Driving in Europe: Like Home Only Different

“Apparently the rule of driving in Italy is that
you can never be behind anyone.”
–Dave Barry

Driving in Europe seems like an easy proposition for Americans. In the British Isles there is the challenge of driving on the left side of the road but the signs are in a language we understand (mostly). On the continent the words are different but we are on the right (correct!) side of the road and the signs are pretty consistent from one country to the next.

But there are unexpected wrinkles in the landscape which you should be aware of to make your trip as pleasant as possible.

One easy preparation you can make before driving in another country is to get an International Driving License. This document is merely a translation of your domestic license; no written or behind the wheel test is required. You can get an IDL from the American Automobile Association (AAA) or the National Automobile Club (NAC). It costs $15 and is available to non-members as well as members of each club.

no-stoppingAlthough an international driver’s license is not required by law in many countries, it is required in some countries (Italy and Spain for example). And it can be a helpful thing to have when you rent a car or have to deal with police unexpectedly. If you plan to drive in any country outside the US, I do-not-enterrecommend getting an International Driving License.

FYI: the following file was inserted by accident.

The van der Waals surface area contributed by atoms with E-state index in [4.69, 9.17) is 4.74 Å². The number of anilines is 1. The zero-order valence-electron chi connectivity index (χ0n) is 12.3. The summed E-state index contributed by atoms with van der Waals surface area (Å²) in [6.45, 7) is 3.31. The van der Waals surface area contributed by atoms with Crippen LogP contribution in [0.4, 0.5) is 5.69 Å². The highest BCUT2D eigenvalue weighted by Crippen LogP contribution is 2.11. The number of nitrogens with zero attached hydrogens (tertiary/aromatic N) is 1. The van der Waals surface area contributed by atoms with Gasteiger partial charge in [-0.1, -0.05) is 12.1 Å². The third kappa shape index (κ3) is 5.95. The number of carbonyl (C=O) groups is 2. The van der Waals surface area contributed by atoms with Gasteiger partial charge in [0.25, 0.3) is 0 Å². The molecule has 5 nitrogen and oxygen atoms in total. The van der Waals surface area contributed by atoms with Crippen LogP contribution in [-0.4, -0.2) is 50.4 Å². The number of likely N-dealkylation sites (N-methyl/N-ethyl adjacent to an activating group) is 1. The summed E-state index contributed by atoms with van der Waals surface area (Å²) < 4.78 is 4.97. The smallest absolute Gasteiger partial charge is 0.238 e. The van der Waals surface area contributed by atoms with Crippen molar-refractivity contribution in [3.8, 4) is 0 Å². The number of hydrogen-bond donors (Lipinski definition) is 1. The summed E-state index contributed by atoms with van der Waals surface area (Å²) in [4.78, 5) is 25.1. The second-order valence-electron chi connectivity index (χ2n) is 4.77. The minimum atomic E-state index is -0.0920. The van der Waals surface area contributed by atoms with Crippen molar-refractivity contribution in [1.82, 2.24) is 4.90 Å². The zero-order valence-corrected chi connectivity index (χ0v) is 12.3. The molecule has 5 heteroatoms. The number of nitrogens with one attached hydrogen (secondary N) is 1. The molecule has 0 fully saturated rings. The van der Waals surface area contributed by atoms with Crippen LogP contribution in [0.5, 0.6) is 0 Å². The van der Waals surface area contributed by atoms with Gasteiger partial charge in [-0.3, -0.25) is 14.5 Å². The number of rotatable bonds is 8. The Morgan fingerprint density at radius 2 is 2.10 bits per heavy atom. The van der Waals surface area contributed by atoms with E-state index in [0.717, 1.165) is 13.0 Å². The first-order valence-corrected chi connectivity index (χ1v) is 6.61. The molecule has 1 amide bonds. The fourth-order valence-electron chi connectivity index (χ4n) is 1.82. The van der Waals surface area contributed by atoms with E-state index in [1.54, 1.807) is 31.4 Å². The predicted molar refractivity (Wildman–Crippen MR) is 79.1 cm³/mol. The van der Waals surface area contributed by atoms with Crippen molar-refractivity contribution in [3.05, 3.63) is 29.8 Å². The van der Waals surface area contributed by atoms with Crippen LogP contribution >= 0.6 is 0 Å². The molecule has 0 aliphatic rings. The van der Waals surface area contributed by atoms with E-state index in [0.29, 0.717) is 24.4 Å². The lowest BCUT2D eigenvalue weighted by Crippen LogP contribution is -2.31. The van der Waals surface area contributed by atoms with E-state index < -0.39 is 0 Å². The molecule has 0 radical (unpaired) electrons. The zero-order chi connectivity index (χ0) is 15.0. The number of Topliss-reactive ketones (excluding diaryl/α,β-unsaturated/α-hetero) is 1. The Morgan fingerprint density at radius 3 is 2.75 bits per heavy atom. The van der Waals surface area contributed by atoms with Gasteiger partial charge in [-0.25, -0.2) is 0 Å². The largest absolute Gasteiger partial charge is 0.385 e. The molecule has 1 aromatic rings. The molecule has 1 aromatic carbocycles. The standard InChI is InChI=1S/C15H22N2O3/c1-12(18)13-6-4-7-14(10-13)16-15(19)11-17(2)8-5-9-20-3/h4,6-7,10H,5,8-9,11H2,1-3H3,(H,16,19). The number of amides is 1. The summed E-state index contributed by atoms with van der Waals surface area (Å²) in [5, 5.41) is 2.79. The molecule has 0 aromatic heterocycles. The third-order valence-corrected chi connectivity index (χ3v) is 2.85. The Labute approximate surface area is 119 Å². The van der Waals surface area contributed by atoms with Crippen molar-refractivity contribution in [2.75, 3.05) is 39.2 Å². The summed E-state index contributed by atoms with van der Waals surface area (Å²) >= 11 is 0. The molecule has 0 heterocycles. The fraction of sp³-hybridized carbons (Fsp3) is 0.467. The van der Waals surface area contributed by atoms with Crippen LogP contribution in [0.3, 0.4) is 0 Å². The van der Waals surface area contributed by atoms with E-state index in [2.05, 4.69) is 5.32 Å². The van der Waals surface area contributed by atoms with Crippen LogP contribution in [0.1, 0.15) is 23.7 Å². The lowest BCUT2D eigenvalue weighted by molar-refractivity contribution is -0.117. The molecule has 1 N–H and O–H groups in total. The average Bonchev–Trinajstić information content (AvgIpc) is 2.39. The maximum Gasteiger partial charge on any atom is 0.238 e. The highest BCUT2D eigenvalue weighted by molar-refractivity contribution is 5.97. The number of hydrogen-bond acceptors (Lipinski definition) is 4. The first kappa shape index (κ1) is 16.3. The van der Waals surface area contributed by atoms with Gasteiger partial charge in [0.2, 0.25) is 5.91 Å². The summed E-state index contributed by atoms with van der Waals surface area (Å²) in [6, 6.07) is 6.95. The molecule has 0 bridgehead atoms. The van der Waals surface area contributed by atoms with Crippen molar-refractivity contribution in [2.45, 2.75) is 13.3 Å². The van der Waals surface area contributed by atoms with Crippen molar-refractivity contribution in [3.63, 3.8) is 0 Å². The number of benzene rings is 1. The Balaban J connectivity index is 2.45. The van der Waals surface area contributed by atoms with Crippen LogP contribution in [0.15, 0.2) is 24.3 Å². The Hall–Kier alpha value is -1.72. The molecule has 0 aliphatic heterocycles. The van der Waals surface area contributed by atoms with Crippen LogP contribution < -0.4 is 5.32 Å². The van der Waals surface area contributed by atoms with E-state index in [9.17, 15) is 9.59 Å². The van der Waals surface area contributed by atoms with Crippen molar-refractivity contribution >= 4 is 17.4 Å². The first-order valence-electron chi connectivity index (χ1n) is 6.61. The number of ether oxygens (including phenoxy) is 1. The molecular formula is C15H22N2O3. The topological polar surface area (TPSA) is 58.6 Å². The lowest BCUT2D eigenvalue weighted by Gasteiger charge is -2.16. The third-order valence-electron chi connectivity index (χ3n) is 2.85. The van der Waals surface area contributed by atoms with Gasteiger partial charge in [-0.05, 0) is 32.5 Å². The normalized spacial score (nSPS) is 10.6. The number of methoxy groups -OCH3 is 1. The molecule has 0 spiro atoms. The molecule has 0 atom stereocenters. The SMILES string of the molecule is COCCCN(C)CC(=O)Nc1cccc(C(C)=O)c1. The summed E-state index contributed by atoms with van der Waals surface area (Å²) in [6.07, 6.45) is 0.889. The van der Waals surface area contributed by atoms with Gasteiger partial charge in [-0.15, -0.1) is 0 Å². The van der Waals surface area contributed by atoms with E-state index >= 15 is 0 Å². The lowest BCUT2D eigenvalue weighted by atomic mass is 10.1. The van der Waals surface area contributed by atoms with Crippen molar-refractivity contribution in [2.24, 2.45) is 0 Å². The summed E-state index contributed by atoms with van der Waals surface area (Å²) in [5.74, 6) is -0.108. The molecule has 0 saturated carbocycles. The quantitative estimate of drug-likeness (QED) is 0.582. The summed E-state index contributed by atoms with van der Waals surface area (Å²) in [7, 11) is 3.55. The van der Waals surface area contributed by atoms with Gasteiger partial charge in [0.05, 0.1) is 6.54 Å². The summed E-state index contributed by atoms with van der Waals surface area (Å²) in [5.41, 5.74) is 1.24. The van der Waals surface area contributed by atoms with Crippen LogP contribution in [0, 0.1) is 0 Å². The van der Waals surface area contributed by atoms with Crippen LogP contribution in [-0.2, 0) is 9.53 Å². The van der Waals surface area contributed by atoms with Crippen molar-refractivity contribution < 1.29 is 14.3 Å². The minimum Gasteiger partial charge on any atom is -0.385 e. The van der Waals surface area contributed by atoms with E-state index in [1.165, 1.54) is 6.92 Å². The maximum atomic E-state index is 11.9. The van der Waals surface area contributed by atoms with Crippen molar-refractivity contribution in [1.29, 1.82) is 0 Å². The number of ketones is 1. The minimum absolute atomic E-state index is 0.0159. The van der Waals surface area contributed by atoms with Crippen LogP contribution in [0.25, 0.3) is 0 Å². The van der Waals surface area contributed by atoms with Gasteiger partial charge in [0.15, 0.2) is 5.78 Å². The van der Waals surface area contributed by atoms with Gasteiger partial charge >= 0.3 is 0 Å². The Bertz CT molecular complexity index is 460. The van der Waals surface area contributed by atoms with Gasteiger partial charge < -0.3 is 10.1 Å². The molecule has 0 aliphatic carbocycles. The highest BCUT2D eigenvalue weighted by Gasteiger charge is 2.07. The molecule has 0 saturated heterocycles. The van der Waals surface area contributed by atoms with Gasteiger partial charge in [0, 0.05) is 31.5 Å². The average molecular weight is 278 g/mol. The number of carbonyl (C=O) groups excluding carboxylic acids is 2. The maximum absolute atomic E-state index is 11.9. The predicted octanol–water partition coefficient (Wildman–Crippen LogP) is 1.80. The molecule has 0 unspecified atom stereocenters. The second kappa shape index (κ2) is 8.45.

What about the rules of the road?  It is a good plan to drive as your best-behaved self when you drive in Europe. Rules vary but in general it is a good idea to always wear a seatbelt,  and to avoid using a cellphone (to talk or text) while sidewalk-parking-okdriving. Be observant and polite, and don’t assume you can get away with something shady. Who needs a personal encounter with a gendarme?

Stay in the slower lane when you are not passing another car. The German minimum-speed-limitAutobahns have suggested maximum speeds; get out of the way promptly if you see a car coming up behind you fast, flashing headlights.

The variety of languages in close proximity to each other has prompted yield-irelandEuropeans to develop international pictorial signs which are pretty self-explanatory once you know a few basic guiding principles.

Stop and yield signs are the same shape as in the US but the words will no-motor-vehiclesprobably be different.

Speed limit signs are white circles with a red border with the maximum number of kilometers per hour posted in the center. Minimum speeds are no-parkingposted on a blue circle. Triangular signs are warnings of a possible hazard ahead: slippery road, heavy pedestrian traffic, and livestock crossing. Circular signs with a red border and a diagonal red bar through them show what is prohibited in this area. With a little practice, reading the signs gets easier, CA-stopsignregardless of the words. See if you can decipher the signs at the left.

Boundaries divide. Travel unites.

15 October 2015

About Travel Unites

A travel agent since 1994, I want people to get together for greater understanding across boundaries.
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